I remember Ned thinking, after Lady was killed, and he got word of Bran being saved by Summer that Jon was right, that the children were meant to have the direwolves. He thinks, a bit horrified, that he had killed Sansa's wolf, and I think that later date is when it *finally* starts to sink in for him.

In the case of the wolves though, I think it's not necessarily wrong to blame Cersei. She is the one calling out for blood there, but I do think that Robert needed some blame and shame, too. And welll, Joffrey has a nickname, and it is Turd.

Have to shake my head at them both. Don't trust Cersei.

#18 Pod The Impaler

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Posted 11 August 2012 - 01:37 PM

From the start, it would appear more that the role of Daddy's little girl is taken up by Arya. She has Ned's look, and he is quite fond of her to boot. Early on, Sansa remarks, during their trip down the Kingsroad, that Ned does not ever punish Arya for running wild in the mud and the swamps, but rather thanks her for the flowers she gathers in those places. Sansa's older model is her mother, Catelyn, as at this time, Sansa is invested in learning the ways of being a proper lady, and it's only natural that she would look to her mother for guidance, as well as her septa, too. Some of Sansa's interests however, and her nature are very reminiscent of her father, even then.

Apart from just flights of fancy, this event in her childhood, as well as being a part of Ned's persona, is the ability to know many things and to recite them. Ned knows his bannermen, he knows the tales from wars and histories, and it seems that he has imparted at least some of those to his offspring. If we take into account outside examples, not every noble was brought up to be so mindful of the past and of the interpersonal dynamics of various houses.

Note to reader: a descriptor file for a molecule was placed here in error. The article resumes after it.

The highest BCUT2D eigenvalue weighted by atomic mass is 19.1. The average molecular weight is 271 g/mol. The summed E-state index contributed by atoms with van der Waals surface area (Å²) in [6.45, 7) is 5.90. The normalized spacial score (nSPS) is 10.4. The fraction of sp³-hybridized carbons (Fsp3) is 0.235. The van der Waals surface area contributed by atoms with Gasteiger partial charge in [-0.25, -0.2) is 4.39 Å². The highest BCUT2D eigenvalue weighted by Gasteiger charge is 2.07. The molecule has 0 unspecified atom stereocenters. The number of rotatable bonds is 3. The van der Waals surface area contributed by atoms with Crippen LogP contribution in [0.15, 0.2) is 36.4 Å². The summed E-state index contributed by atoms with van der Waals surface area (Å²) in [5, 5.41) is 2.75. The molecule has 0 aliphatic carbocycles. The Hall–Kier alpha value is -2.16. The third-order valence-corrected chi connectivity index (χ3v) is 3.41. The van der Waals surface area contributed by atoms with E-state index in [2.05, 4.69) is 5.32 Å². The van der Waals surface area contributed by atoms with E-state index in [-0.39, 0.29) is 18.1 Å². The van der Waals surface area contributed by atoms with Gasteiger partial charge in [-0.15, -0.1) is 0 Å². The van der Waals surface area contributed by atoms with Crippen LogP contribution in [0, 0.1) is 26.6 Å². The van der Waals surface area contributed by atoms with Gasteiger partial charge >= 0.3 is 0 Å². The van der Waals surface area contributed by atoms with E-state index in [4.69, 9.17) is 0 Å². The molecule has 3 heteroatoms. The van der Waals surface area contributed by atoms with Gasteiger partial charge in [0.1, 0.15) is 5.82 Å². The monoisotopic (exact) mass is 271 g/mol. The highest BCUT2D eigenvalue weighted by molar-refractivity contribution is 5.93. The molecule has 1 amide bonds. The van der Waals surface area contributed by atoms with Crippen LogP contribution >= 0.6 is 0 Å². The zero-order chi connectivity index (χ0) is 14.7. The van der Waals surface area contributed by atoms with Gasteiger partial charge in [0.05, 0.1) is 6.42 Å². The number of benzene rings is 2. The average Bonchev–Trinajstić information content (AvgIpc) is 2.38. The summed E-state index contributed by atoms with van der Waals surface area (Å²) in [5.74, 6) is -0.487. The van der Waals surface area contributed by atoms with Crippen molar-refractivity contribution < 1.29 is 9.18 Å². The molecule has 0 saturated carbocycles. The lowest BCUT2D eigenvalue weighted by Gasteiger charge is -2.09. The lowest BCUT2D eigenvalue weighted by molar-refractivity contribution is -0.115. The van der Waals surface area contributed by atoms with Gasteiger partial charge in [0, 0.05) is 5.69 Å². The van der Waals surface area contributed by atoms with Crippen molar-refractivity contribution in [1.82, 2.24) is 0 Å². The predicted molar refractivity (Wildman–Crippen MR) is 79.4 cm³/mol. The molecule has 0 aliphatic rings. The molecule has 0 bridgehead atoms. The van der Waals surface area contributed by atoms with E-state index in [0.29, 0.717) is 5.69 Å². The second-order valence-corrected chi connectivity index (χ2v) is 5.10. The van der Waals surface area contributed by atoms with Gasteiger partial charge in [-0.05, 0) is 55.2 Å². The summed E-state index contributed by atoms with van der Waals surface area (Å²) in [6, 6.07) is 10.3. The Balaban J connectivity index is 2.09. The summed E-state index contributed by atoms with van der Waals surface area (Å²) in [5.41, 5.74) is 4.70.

Yet, Sansa for one is always expounding about these sorts of tidbits in her POV. She pays attention to people, which in the end contributes to her compassion, empathy, and social skills. Her father was not a savant as far as courtly social games and politicking, but he did possess the other traits - a good heart, and ability to notice others. Luckily for Sansa, she is Ned 2.0 in the fact that she has taken these graces to a whole new level of acumen, and she can use them to further herself and protect herself in the world. She is far better at expressing herself and taking note of things than Ned was.

Ned's personal side can be argued to be like his heart, and his professional like his brain. He is a loving father in truth, but his other truth is that he is Lord over a great domain, and must rule. He seems to understand that the two are exclusive, and he has adapted a second persona to cover all bases. This is one of the lessons on the path to adulthood, that there are times and situations where one must modulate their behavior, whether one likes it or not.